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Prev Med. 2017 Jun;99:7-12. doi: 10.1016/j.ypmed.2017.01.013. Epub 2017 Jan 26.

Economic evaluation of future skin cancer prevention in Australia.

Author information

1
Deakin Health Economics, Deakin University, 221 Burwood Highway, Burwood, VIC 3025, Australia. Electronic address: sophy.shih@deakin.edu.au.
2
Deakin Health Economics, Deakin University, 221 Burwood Highway, Burwood, VIC 3025, Australia. Electronic address: rob.carter@deakin.edu.au.
3
SunSmart Program, Cancer Council Victoria, WHO Collaborative Centre for UV Radiation, 615 St Kilda Road, Melbourne, VIC 3004, Australia. Electronic address: shew2708@gmail.com.
4
Prevention Division, Cancer Council Victoria, 615 St Kilda Road, Melbourne, VIC 3004, Australia. Electronic address: Craig.Sinclair@cancervic.org.au.

Abstract

Public health programs to reduce the significant burden of skin cancer have been implemented in Australia and around the world. The economic rationale for prevention needs to be kept up-to-date as relevant disease patterns, risk factors and expenditure patterns change through time. The aim of this study was to update and extend the economic credentials for skin cancer prevention in Australia. Economic evaluations were conducted in 2015 with multiple methods applied, including cost-effectiveness and cost-benefit analysis, multiple study perspectives ('societal', 'health sector', '3rd party funder') and counterfactual analysis sourced from cancer incidence between 1982 and 2011. Modelled outcomes included 'cases prevented', 'deaths averted' and 'health-adjusted life-years'. Cost-benefit Analysis, including productivity impacts in the general economy, was conducted. With an additional $AUD 0.16 ($USD 0.12) per capita investment into future skin cancer prevention across Australia, 140,000 skin cancer cases would be prevented over the 20year reference period (2011 to 2030). Depending on study perspective and method, the upgraded program is either dominant (achieving both health gains and cost offsets) or highly cost-effective (health gain at modest net cost). Return on investment (ROI) was $AUD 3.20 per dollar invested, with net social benefit of $AUD 1.43 billion. The study confirmed the strong economic credentials for skin cancer prevention and provided sound arguments for increased investment in Australia. The reference case analysis provides a useful benchmark for other countries to consider in the design and funding of their prevention programs.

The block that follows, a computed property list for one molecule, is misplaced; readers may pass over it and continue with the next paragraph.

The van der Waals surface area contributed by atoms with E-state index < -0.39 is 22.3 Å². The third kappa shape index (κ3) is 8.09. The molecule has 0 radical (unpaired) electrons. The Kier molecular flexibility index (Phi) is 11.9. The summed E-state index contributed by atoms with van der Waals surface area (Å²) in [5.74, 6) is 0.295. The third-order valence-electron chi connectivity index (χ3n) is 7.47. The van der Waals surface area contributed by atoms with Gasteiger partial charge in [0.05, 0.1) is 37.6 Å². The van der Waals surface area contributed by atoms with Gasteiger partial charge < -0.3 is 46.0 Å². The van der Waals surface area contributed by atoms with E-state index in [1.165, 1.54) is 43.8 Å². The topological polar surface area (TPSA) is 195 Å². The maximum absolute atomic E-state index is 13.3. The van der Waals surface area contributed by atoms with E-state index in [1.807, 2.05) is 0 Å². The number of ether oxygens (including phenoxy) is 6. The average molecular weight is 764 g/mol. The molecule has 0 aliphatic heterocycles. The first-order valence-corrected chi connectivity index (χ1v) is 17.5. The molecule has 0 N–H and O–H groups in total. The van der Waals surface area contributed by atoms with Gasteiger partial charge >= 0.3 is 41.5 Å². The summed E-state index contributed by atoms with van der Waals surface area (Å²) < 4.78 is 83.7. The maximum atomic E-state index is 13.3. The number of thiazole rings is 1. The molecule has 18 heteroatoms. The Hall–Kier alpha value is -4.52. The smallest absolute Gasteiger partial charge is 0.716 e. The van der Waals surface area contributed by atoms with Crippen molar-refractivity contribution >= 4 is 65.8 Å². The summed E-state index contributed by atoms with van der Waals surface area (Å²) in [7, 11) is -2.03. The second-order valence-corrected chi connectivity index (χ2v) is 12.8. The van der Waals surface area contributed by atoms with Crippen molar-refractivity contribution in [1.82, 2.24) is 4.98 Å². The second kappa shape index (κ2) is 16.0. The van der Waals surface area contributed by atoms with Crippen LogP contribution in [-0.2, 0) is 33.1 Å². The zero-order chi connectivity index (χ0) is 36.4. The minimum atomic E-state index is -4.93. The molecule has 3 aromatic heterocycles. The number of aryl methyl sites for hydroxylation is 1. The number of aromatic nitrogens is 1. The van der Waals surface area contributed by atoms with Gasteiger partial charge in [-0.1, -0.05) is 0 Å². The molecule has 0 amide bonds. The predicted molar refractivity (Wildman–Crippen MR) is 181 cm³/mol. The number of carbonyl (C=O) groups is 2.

KEYWORDS:

Cost-benefit analysis; Cost-effectiveness; Economics; Prevention; Skin cancer

PMID:
28131778
DOI:
10.1016/j.ypmed.2017.01.013
[Indexed for MEDLINE]

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